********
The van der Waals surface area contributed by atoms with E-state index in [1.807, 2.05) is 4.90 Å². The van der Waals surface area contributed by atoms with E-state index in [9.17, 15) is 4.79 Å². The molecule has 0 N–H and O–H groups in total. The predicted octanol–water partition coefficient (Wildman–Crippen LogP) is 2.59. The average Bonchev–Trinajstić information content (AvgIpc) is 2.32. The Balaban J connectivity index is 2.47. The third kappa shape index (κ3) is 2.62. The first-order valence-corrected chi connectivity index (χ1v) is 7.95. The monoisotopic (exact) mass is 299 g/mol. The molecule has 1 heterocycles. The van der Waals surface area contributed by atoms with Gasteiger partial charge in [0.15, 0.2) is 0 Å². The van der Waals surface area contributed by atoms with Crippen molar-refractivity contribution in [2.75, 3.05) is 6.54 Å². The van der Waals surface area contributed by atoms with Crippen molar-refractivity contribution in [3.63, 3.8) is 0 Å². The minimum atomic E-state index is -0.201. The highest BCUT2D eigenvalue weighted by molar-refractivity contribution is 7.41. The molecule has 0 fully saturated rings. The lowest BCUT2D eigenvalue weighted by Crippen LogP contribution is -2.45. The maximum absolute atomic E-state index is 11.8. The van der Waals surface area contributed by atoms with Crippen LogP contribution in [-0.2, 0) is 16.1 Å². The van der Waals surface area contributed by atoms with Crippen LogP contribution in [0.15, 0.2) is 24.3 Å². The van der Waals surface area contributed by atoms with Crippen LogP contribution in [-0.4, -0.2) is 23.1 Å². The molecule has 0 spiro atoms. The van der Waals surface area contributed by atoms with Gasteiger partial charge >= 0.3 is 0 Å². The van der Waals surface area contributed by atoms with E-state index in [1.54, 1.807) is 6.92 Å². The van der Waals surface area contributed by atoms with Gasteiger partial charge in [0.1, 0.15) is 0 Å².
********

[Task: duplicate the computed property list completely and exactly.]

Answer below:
The van der Waals surface area contributed by atoms with E-state index in [1.807, 2.05) is 4.90 Å². The van der Waals surface area contributed by atoms with E-state index in [9.17, 15) is 4.79 Å². The molecule has 0 N–H and O–H groups in total. The predicted octanol–water partition coefficient (Wildman–Crippen LogP) is 2.59. The average Bonchev–Trinajstić information content (AvgIpc) is 2.32. The Balaban J connectivity index is 2.47. The third kappa shape index (κ3) is 2.62. The first-order valence-corrected chi connectivity index (χ1v) is 7.95. The monoisotopic (exact) mass is 299 g/mol. The molecule has 1 heterocycles. The van der Waals surface area contributed by atoms with Gasteiger partial charge in [0.15, 0.2) is 0 Å². The van der Waals surface area contributed by atoms with Crippen molar-refractivity contribution in [2.75, 3.05) is 6.54 Å². The van der Waals surface area contributed by atoms with Crippen molar-refractivity contribution in [3.63, 3.8) is 0 Å². The minimum atomic E-state index is -0.201. The highest BCUT2D eigenvalue weighted by molar-refractivity contribution is 7.41. The molecule has 0 fully saturated rings. The lowest BCUT2D eigenvalue weighted by Crippen LogP contribution is -2.45. The maximum absolute atomic E-state index is 11.8. The van der Waals surface area contributed by atoms with Crippen LogP contribution in [-0.2, 0) is 16.1 Å². The van der Waals surface area contributed by atoms with Crippen LogP contribution in [0.15, 0.2) is 24.3 Å². The van der Waals surface area contributed by atoms with Crippen LogP contribution in [-0.4, -0.2) is 23.1 Å². The molecule has 0 spiro atoms. The van der Waals surface area contributed by atoms with Gasteiger partial charge >= 0.3 is 0 Å². The van der Waals surface area contributed by atoms with E-state index in [1.54, 1.807) is 6.92 Å². The van der Waals surface area contributed by atoms with Gasteiger partial charge in [0.1, 0.15) is 0 Å².